I sat at the desk in my bedroom at home and studied the model. The saddle would need to be brown, as would the reins and the boots on the knight. His little face was the only human skin showing, but the bulk of the dragon was smooth reptilian flesh unadorned by scales or bony ridges. The dragon's mouth was set in a leering grin, showing rows of tightly packed pointed teeth. The bit protruded from the back corners of the beast's maw. The underside of the dragon's neck and belly were parallel bands of skin separated from each other and from the upper portion of the body. They would need to be a different color.
                I had learned about the color wheel in art class, but the whole concept of color theory was an arcana reserved for "real" artists. I reached under my bed and produced an old shoe box that was filled with small glass jars of Testor's model paints. My grandfather had purchased the box at an auction and I had used its contents to decorate everything from World War II fighters to hotrod cars. I removed a few colors I thought might work, a larger jar of paint thinner, and a couple of truly horrid brushes. I placed some paper towels on my desk, strained to twist the lid of some of the more venerable paints, and set to work.
                When it was done I saw my little dragon knight. He glimmered in metallic silver and gold. His face was the color of a peach crayon, and his triangle of a beard was the same brown as his boots (and the saddle, and the ground the dragon strode across). The dragon's skin had an interesting look to it; a pale, jade green with a silvery tint. This, I would later learn, was due to the fact that I had painted a transparent gloss paint over bare, un-primed metal. The beast's belly was a flat, dull yellow, and his claws and teeth were a shining white.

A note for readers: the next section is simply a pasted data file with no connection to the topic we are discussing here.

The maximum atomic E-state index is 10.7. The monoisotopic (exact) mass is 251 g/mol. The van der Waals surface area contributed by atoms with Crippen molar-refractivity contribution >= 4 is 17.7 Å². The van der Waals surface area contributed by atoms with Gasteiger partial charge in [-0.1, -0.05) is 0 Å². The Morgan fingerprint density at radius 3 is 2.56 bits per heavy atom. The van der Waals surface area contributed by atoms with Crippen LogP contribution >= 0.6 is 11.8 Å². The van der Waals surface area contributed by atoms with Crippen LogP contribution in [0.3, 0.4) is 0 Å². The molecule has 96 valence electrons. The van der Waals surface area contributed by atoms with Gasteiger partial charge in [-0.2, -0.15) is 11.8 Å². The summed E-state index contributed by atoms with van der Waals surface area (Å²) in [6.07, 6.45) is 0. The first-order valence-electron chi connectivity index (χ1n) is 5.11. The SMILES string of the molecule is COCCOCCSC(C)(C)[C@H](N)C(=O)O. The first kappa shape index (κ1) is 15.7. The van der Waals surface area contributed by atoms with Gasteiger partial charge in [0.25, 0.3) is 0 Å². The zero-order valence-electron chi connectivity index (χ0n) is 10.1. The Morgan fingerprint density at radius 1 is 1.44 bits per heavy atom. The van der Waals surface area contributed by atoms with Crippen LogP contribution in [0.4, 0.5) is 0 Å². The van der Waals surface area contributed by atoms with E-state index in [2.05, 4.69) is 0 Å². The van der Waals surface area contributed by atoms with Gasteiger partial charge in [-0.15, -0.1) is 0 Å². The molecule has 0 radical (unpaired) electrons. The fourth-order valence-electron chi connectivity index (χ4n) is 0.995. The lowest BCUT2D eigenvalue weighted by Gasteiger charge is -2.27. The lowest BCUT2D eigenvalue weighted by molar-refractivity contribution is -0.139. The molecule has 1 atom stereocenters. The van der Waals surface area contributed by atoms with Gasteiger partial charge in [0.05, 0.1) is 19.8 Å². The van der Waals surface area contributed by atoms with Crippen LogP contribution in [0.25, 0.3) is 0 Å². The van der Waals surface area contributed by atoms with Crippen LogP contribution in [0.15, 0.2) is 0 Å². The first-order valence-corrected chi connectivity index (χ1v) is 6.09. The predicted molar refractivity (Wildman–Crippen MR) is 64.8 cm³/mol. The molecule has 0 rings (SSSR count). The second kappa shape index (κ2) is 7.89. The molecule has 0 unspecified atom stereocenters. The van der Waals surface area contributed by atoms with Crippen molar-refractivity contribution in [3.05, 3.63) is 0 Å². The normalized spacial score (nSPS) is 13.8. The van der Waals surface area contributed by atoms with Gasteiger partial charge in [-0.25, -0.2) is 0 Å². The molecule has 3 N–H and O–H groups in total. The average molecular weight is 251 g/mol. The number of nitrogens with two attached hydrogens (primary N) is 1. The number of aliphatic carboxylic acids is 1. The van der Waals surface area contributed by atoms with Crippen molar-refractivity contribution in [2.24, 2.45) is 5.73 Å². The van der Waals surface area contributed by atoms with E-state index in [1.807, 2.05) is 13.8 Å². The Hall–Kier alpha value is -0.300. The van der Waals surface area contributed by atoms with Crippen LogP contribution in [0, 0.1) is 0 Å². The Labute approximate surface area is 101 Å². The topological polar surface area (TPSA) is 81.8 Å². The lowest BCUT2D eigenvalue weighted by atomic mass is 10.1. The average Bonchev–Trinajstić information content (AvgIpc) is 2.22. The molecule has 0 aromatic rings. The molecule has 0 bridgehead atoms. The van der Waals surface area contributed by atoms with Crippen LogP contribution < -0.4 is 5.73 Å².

I was thrilled! Afterward, as I returned home with more and more pieces, I began to try different things. I mixed paint to create new colors. I thinned it so that it would run down into recessed areas, shading them. I learned that all paint is not created equal, nor are all brushes. I discovered the joy of painting with acrylic, water soluble paints.
                It has been thirty-two years since I first held a white metal miniature in my hand. In August of this year, for the third year in a row,  I entered a national-level competition. The first year I got nothing. Last year I won a silver medal. This year, a bronze. Next year... well, we shall see. I have some really cool ideas.

Saturday, September 24, 2011

And now for something completely different...

The assignment for my Advanced Composition class was titled "Your Journey to Literacy". Since half of the two-part assignment was to be a visual component, I opted to chronicle my development as a painter of all things fantastically small. I offer my efforts here for your perusal and, hopefully, enjoyment. Please feel free to offer feedback as this assignment isn't due until Friday the 30th.

Also, please ask any questions this presentation might inspire. I'm always thrilled to talk about the hobby.